|Hundreds Remember Muppets
Creator With Statue Dedication at UMD |
|A inflatable Kermit the Frog greets the
dedication crowd. The university renamed Campus Drive "Sesame
Street" for the day. (Maryland
Newsline photo by Stephen E. Mather)
By Stephen E. Mather
Wednesday, Sept. 24, 2003, 3:30 p.m.; photos added Sept. 25, 2003
COLLEGE PARK, Md. - Jim Henson
and Kermit the Frog appear locked in conversation, perhaps discussing
Kermit’s rocky relationship with Miss Piggy.
The duo, cast in 450 pounds of
bronze, sit on a bench at the University of Maryland—the latest tribute to
Henson, a Maryland alumnus and creator of the Muppets, whose characters have
been enjoyed by audiences around the world.
The statue and a memorial
garden were dedicated Wednesday as Henson’s family joined several
hundred students and officials to celebrate the film and television
puppeteer, who died in 1990.
Before the ceremony – which
featured a giant inflatable Kermit and the singing group “Colours” from
Northwestern High School – Henson’s wife, Jane, remembered the old days with
NBC’s Willard Scott.
Scott, the master of
ceremonies, said he knew the couple when they were students at the
University of Maryland and worked with Henson on early NBC shows. “I never
saw Jim when he wasn’t wearing a long plaid shirt,” Scott said, laughing.
During the ceremony, Henson
said her husband “expressed his joy with life through his puppets.” She said
the Adele H. Stamp Student Union was a “fitting place” for the memorial
because Henson had designed poster art there as an undergraduate.
|Sculptor Jay Hall Carpenter's rendering
of Henson and his most famous creation, Kermit the Frog. (Maryland
Newsline photo by Stephen E. Mather)
Wednesday’s dedication was
scheduled to coincide with Henson’s birthday; he would have been 67.
The idea for a Henson statute
came from the Maryland class of 1998, whose members wanted to remember
Henson with a gift for the important influence he had over children’s lives.
The classes of 1994 and ’99 later joined in on the $217,000 project, along
with the university and the student union, according to university spokesman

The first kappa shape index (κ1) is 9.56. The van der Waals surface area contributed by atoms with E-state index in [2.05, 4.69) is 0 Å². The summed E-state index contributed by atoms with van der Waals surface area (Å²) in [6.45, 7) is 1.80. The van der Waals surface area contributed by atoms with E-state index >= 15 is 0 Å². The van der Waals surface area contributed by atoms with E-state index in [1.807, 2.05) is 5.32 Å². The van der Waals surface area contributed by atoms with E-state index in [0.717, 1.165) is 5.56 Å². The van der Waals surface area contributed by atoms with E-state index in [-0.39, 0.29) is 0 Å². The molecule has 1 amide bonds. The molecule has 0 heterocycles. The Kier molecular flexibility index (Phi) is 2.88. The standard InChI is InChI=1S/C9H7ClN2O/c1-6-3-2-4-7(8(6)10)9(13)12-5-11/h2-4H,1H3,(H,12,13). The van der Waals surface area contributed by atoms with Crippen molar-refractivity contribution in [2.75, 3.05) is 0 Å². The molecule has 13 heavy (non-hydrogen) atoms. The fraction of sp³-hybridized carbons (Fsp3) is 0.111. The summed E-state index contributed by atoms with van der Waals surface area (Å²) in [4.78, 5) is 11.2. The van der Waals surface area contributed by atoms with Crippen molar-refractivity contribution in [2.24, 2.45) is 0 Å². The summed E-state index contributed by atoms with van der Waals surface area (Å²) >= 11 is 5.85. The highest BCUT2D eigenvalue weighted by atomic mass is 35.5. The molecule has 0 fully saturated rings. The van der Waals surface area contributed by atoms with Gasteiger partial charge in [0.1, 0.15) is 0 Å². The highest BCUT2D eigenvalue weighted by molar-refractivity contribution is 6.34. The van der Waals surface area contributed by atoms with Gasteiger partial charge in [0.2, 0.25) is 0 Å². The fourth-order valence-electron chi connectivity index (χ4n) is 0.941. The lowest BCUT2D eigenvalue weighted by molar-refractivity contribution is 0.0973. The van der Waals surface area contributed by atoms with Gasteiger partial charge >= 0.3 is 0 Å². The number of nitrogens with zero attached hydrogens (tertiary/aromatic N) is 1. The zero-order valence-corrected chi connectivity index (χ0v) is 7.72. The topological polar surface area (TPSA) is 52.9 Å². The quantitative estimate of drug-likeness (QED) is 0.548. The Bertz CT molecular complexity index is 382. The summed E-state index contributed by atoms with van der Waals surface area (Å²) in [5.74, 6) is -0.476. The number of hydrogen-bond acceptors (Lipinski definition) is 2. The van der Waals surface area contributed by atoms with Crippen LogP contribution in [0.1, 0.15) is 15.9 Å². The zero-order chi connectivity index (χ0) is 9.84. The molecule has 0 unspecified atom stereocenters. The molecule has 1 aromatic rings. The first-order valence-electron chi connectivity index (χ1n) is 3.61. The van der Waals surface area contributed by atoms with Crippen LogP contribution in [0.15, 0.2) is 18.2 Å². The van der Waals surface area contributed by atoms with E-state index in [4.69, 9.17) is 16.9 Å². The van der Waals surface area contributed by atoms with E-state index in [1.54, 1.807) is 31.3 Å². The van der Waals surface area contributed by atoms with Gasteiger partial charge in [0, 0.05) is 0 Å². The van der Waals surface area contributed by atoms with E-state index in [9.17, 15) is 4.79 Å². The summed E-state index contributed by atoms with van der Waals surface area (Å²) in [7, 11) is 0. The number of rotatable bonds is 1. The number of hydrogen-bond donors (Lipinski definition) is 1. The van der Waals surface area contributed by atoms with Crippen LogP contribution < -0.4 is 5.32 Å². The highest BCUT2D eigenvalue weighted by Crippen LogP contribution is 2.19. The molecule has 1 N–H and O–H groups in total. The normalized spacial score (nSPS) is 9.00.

Project backers selected
sculptor Jay Hall Carpenter in a national design competition in December
2000. Carpenter was a sculptor for the Washington National Cathedral,
creating more than 500 sculptures of gargoyles, saints and angels.
Fans of Henson’s Muppets, such
as Dr. Lawrence E. Mintz, an associate professor of American studies
at the University of Maryland and director of the Art Gliner Center for
Humor Studies, have described the characters as edgy but fun.
"What Henson gave the Muppets
was a sweetened sharpness," Mintz said in an e-mail interview before the
ceremony. "The Muppets could be a little tougher, more cynical, sarcastic,
combative, but without being mean or nasty.
"I don't know of any
children's show per se that was as funny as the Muppets."
|Jim Henson and his future wife Jane
Nebel performing "Sam and Friends" in 1957. (Courtesy
the Hearst Corp.)
Henson got his start in
television in the 1950s, performing puppets on Washington’s WTOP-TV while he
was attending Northwestern High School in Hyattsville, Md. He worked for an
NBC affiliate, WRC-TV, while in college.
His twice-daily five-minute
NBC show, “Sam and Friends,” which he performed with fellow student and
future wife Jane Nebel, featured an early version of Kermit the Frog, the
famous Muppet character that helped propel Henson and his creations to
television fame in the 1970s.
Audiences in more than 100
countries watched "The Muppet Show" from 1976 until 1981.
Henson also worked on Muppet
feature films, early “Sesame Street” shows, creating characters such as
Cookie Monster and Big Bird, and other non-Muppet movie projects.
Other area events are
scheduled to remember Henson. The American Film Institute's Silver Theatre
and Cultural Center in Silver Spring is holding a tribute to Henson on
Thursday, at 8:15 p.m., and is planning a month-long Muppet movie festival.
The university is currently
exhibiting Henson's artwork at Hornbake Library.
Copyright © 2001, 2002, and
2003 University of Maryland Philip Merrill College of Journalism
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